First up, there was absolutely no question about what I would be drinking. Did I see a salt caramel hot chocolate on the menu? Why yes, I think I did!
At £3.50, it was most definitely over-priced for its size, but it was delicious and not too sweet. It probably could have been a bit heavier on the chocolate but I was satisfied (even if my wallet cried out in protest).
I was with my reliable dining partner Mimi, who ordered the Asian-inspired ‘Hangtown Fry’ – a bacon and oyster omelette. I sampled a small bit and can attest to the fact that the omelette was pleasingly soft (no-one like rubbery eggs!) and very flavoursome.
My brunch choice was a tough decision, but I settled on the baked eggs, tomato pepper ragout, Greek yoghurt, and toast (£7.50) with chorizo sausage (+ £2). The ragout was rich and slightly tangy, without too much acidity from the tomatoes. The chorizo was fantastic and the whole dish was topped with fresh parsley which brought it alive. Two small criticisms 1) I would have a preferred a bit more yoghurt; 2) the eggs were overwhelmed by the chorizo and ragout, and so I could hardly taste them at all! Not that it matters because all the flavours worked, but I would have happily swapped the eggs for some more chorizo. I admit the dish should probably change its name from “baked eggs” if that were the case!
Unfortunately, we’d spied an affogato (£4.50) on the menu for pudding and somehow we ordered it. Oh it was a heavenly coffee and vanilla mix.
Caravan’s menu is very exciting, and I’m itching to go back and try the salt beef bubble. And the poached eggs with aubergine puree. Or the corn and morcilla fritters. Or…. You get the idea.
Caravan 4/5 – Want a delicious and unusual brunch in a bustling atmosphere? Yes? Thought so.
Food 4/5 – Delicious, great quality. Portions could be a little larger.
Value 3/5 – I’m *sort of* getting used to London prices now. But £3.50 for a tiny hot choc? Salted caramel or no, that’s just too much.
Service 5/5 – Prompt and friendly.
Atmosphere 5/5 – It’s a giant busy room but it doesn’t get chaotic. It’s got exactly the right kind of buzz to accompany a tasty brunch.
Firstly, I need to apologise for the poor quality of the photos in this post. I promise that Dishoom’s bacon naan roll looks a lot more appetising than depicted here. In general, I’m not a very capable person before I’ve eaten in the morning. I barely managed to cycle to the restaurant without fainting. I’m going to blame it on that. Definitely.
Dishoom calls itself an old Bombay café and I’d heard good things about its breakfast. As my friend was in London town for an interview afternoon, it was the perfect opportunity to meet for a cheap, tasty and slightly unusual brekky to set her up a challenging day.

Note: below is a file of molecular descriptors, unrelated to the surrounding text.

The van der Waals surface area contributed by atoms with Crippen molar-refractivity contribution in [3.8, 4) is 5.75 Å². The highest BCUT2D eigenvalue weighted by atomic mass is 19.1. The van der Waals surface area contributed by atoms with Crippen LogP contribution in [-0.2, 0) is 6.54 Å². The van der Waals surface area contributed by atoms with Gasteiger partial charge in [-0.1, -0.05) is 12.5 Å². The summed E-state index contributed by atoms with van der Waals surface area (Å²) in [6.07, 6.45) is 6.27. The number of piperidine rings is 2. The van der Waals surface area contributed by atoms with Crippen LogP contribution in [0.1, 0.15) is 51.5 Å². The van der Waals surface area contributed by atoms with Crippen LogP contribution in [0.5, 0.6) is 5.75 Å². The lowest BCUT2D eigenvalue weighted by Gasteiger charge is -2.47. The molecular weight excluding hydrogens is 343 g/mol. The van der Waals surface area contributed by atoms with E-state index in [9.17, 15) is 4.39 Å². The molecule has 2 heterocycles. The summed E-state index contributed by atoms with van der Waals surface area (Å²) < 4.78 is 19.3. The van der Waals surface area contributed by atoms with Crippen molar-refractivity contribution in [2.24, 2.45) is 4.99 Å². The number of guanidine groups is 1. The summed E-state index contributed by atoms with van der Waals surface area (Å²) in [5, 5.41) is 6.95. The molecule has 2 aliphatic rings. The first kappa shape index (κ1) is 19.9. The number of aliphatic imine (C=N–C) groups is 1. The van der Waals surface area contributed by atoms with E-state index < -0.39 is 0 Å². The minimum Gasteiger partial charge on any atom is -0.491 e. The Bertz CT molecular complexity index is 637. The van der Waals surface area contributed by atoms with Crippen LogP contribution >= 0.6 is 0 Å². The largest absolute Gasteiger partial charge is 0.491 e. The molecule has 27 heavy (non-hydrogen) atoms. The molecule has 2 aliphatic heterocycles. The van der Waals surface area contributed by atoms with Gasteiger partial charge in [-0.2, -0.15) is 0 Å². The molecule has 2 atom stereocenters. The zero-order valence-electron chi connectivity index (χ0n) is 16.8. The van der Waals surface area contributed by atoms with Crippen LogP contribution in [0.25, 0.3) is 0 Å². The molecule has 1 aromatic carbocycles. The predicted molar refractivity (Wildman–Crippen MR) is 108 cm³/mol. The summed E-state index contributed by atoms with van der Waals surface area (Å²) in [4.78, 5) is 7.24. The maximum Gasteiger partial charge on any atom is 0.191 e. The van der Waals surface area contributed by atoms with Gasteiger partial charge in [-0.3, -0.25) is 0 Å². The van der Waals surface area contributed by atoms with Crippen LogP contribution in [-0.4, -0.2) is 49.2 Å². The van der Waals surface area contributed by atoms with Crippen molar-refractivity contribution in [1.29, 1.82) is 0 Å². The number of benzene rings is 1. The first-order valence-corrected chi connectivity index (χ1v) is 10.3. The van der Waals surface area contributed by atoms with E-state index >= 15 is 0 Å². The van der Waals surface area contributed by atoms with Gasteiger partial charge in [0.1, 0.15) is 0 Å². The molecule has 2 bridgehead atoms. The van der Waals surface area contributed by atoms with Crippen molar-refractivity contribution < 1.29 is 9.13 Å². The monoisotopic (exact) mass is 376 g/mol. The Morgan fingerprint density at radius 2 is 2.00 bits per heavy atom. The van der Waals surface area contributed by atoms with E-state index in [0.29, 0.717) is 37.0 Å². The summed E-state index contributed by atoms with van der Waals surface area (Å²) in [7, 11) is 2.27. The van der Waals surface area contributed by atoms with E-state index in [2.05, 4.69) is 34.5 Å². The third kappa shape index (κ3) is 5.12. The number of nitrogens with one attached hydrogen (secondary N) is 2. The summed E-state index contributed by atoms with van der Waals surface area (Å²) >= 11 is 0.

Having had dinner at Dishoom before, I knew exactly what I’d be drinking – Chocolate Chai (£2.70). To those who are now thinking, “I like chocolate, and I like chai, but together?!“, please trust me on this one. I thought the same but I love it lots – they very skillfully navigate and carve out a perfect middle route between the flavours.
To eat, all three of us ordered the Bacan Naan Roll (£3.70) which comes with chilli tomato jam, cream cheese and coriander. I met this with some scepticism – I firmly believe bacon is one of those things that doesn’t need any extra flavours because I want to enjoy all of its salty goodness without interruption. However, Dishoom have really pulled this one off. The chilli jam isn’t too sweet, the coriander provides a tantalising contrast and…well, it’s just awesome.
There was one small problem – my friends and I were less than impressed with its size. Please Dishoom – I think you could fit another rasher of bacon into that naan roll. At £3.70, one could just order two, but I’m going to resent paying £7.40 for bacon and bread, even in London.
Overall though, Dishoom makes for an unsual – and delicious – breakfast.
I may have a reputation as a fearsome meat devourer, lover of all things beef, especially STEAK. And burgers. And roast beef. (Oh shut up, Pheebz, and get on with the review!) Well, just because I am a devoted carnivore does not mean that I am unable to appreciate vegetarian and vegan food. In fact, I recently went to The Gallery Café, where most dishes are completely vegan.
OK, so the truth is… I didn’t go there knowing it was a vegan/vegetarian café, but I liked it so much that I’ll go back!
My friend recently moved to East London and she’d heard very good things about The Gallery Café. So we set off to Bethnal Green and stopped by to find a bustling room with mismatched furniture, and rather tasty-looking home-made cakes lining a wooden-top counter.
We eyed up the sandwiches to one side. That’s funny, we thought. The sausage sandwich looks like it has vegetarian sausage in it.
We eyed up the menu. Mmm. Nice big breakfasts. That’s funny, we thought. They serve scrambled tofu. Where are the eggs?
It wasn’t until half-way through our munching that the penny dropped. After which, we laughed quite a lot at how slow our brains were to engage.
My friend took the scrambled tofu on sourdough toast (£4) with garlic mushrooms (plus £1.50). I was VERY sceptical as I’ve never eaten tofu outside of Asia that I’ve actually enjoyed. But actually, this was great! Seasoned well, mixed with spring onions – it was really tasty and I actually want to go and order it. The garlic mushrooms were also superb, again to my surprise.
Now, I wasn’t especially hungry due to eating a lot beforehand, so I just took a bowl of chips (£1). Look at these beauties. Just £1 for this large portion. They were crispy on the outside, soft in the middle and really, really good. And they were £1. Wow.
I also had a chocolate brownie with walnuts. It wasn’t as dense or gooey as brownies tend to be served, but it was pleasingly moist with a rich, warm flavour.
I didn’t have anything to drink but they offer a lot of speciality teas.
I obviously can’t comment on the rest of the menu, but I’ll be sure to update you when I head there again. I want to test some of the dishes. Can they persuade me to order more vegan food? We shall see…
The Gallery Café 4/5 – OK, so it’s in East London, it’s vegan and it offers fancy teas. Yes, it sounds a little hipster. But really it’s just a casual, laid-back place. And come on – who can refuse a bowl of chips for £1? Or garlic mushrooms on sourdough toast for £3? This place is cheap and yummy.
Where: The Gallery Cafe, St. Margaret’s House, 21 Old Ford Road, Bethnal Green, London E2 9PL